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Evidence for complex system integration and dynamic neural regulation of skeletal muscle recruitment during exercise in humans
  1. A St Clair Gibson,
  2. T D Noakes
  1. Research Unit for Exercise Science and Sports Medicine, University of Cape Town, Newlands, South Africa
  1. Correspondence to:
 Dr St Clair Gibson
 University of Cape Town, Research Unit for Exercise Science and Sports Medicine, Sports Science of South Africa, P O Box 115, Newlands 7725, South Africa; Agibsonsports.uct.ac.za

Abstract

A model is proposed in which the development of physical exhaustion is a relative rather than an absolute event and the sensation of fatigue is the sensory representation of the underlying neural integrative processes. Furthermore, activity is controlled as part of a pacing strategy involving active neural calculations in a “governor” region of the brain, which integrates internal sensory signals and information from the environment to produce a homoeostatically acceptable exercise intensity. The end point of the exercise bout is the controlling variable. This is an example of a complex, non-linear, dynamic system in which physiological systems interact to regulate activity before, during, and after the exercise bout.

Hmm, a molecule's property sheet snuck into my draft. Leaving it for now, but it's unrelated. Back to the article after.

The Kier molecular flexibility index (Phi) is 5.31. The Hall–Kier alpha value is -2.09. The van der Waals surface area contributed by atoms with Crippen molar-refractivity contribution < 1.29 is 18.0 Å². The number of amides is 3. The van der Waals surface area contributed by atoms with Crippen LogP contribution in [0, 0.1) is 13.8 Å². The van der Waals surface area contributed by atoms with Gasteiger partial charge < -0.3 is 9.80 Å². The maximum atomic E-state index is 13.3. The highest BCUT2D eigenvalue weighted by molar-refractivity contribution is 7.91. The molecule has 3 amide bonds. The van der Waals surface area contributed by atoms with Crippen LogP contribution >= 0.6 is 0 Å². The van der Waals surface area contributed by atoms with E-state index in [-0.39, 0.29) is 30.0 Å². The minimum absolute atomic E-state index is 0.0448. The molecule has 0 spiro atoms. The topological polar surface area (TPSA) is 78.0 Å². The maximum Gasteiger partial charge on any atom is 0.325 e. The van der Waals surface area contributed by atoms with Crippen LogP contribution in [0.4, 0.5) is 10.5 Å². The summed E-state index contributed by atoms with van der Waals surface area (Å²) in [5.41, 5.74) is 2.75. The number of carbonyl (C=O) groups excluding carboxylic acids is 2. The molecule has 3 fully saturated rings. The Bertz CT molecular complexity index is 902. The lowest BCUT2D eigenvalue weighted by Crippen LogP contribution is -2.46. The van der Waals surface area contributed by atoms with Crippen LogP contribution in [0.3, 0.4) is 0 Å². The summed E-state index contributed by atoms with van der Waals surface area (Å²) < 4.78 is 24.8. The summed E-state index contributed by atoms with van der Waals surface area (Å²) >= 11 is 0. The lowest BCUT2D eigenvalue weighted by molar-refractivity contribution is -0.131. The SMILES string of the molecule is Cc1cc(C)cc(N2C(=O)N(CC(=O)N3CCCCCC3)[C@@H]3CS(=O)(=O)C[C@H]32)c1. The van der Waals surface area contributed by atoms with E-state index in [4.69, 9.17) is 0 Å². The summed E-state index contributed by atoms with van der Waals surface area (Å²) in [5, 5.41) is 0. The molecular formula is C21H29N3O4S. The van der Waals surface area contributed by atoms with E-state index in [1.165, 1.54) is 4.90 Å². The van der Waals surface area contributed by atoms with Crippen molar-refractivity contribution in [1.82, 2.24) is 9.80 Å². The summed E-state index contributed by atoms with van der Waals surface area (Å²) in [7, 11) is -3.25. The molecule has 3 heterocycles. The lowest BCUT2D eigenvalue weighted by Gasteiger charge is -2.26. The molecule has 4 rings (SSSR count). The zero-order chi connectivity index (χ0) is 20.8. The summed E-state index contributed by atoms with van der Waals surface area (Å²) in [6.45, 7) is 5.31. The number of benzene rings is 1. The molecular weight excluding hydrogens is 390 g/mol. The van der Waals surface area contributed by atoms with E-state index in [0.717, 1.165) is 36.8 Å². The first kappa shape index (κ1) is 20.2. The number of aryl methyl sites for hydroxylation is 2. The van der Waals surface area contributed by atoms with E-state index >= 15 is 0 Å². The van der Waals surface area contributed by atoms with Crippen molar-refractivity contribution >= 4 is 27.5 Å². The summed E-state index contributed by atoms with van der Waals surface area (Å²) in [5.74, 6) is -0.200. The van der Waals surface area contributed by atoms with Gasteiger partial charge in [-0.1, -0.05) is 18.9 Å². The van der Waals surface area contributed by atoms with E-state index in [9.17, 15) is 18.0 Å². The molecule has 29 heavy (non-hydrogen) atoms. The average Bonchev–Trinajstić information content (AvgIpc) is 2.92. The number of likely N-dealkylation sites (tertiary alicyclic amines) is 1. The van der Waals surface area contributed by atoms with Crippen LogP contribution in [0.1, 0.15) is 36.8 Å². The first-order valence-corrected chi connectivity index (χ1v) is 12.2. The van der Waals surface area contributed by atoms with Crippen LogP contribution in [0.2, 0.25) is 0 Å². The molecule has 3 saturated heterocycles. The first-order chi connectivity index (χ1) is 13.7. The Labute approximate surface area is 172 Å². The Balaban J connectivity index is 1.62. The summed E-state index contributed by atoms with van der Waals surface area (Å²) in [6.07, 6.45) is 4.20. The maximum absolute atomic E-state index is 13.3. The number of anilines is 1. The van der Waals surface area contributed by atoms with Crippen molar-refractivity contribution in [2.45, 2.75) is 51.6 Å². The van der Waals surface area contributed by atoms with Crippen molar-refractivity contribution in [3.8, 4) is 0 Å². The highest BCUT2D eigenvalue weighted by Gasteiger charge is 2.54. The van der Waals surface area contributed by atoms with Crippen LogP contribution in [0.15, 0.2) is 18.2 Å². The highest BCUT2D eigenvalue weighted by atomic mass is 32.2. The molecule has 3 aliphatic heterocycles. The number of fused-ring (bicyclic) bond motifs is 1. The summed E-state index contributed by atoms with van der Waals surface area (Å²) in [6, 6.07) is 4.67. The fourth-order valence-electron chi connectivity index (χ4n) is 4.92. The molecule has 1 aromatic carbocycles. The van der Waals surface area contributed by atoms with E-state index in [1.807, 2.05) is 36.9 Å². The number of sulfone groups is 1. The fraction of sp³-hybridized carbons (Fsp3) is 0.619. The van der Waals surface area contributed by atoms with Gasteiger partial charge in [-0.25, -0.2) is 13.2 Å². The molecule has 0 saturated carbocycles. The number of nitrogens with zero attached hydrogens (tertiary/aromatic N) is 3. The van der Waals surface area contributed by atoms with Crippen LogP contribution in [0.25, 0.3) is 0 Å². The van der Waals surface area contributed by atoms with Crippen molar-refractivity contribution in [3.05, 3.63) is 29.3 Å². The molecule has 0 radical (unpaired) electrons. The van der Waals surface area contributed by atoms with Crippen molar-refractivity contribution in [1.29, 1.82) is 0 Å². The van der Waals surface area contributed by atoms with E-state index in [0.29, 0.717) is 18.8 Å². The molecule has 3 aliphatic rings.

• EMG, electromyographic
  • IEMG, integrated electromyographic
  • MVC, maximal voluntary contraction
  • teleoanticipation
  • fatigue
  • brain
  • neural recruitment
  • pacing strategies
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